Sunday, May 07, 2006

Winnipeg: Royal Crown Tower

As I leave the Winnipeg Art Gallery, the humid air that had accompanied me all morning is beginning to break. A shop front thermometer had told me that it touched 26 degrees today, and the humidity suggested a thunderstorm would be brewing. Sure enough, as I walk towards the Manitoba Legislative Building, rumbles of thunder start to be heard. I begin to be able to perceive the light sky flashing to a strike of lightning. Looking around for shelter, my eyes fix on a target - not exactly close, but a good place to shelter from the approaching storm.

As I walk down York Avenue, a roll of thunder shook the street, and sets off a car alarm. I quicken my pace, and head straight for my destination - the recognisable silhouette of that compulsory feature of every major Canadian cityscape: a revolving restaurant.

Thirty storeys above Winnipeg, you can find the Royal Crown Rotating Restaurant and Lounge on top of the Royal Crown tower. It's just behind the Fort Garry Hotel, off Broadway Avenue. I find the entrance and take the elevator straight up. The lounge is quiet, with just an eldery couple taking afternoon tea. For such a modern building, the decor was somewhat.... er.... confusing. Fake embroidered tapestry fabric on chairs that I used to see brought in in bulk for weddings back home; cheap looking chandeliers hanging above the tables; and to set it all off, a strip of lace curtain lining the top of the panoramic windows.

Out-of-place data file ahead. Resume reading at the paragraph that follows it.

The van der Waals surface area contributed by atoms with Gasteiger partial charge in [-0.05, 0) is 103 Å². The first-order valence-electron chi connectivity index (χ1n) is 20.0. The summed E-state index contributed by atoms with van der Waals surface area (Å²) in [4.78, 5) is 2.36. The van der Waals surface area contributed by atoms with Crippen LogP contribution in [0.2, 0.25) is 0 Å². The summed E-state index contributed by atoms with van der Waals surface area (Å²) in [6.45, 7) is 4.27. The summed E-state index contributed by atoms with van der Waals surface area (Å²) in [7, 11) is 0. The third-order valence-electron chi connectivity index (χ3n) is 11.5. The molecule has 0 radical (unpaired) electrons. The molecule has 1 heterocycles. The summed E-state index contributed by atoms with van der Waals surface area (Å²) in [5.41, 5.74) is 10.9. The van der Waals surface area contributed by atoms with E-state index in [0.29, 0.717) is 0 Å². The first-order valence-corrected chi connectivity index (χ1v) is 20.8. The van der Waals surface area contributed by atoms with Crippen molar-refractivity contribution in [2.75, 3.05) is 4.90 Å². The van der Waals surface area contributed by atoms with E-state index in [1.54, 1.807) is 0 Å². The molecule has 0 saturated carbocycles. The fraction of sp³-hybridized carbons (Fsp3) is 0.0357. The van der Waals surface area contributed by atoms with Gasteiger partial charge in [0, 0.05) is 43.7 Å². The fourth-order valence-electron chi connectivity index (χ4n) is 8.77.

Someone shoot the interior designer...

But that's not what I'm here for. I take a seat, ordered a beer, and begin to rotate. The storm's heart passes to the south and east of the city centre. I do two full rotations, watching the grey clouds thicken and then disperse, watching clouds of rain fall onto the city's suburbs. I'm drinking a bottle of local ale - Fort Garry Dark Ale to be precise. It's always a pleasure to drink a local brew when visiting a new city.

The waitress tries to interest me in the menu, but I'm not hungry. I stay for an hour or so, waiting for the weather to calm. It's on my second rotation that I notice the west bound 'Canadian' has arrived at the station below me. I take a few fuzzy photographs of it below me, and imagine a couple of well to do retired holiday makers looking up, and making some witty remark about how every Canadian city seems to have a revolving restaurant.

When the rain clears, I pay the small bill and head downstairs. $4.75 is a bit steep, but then you I did get a pretty decent view with it.

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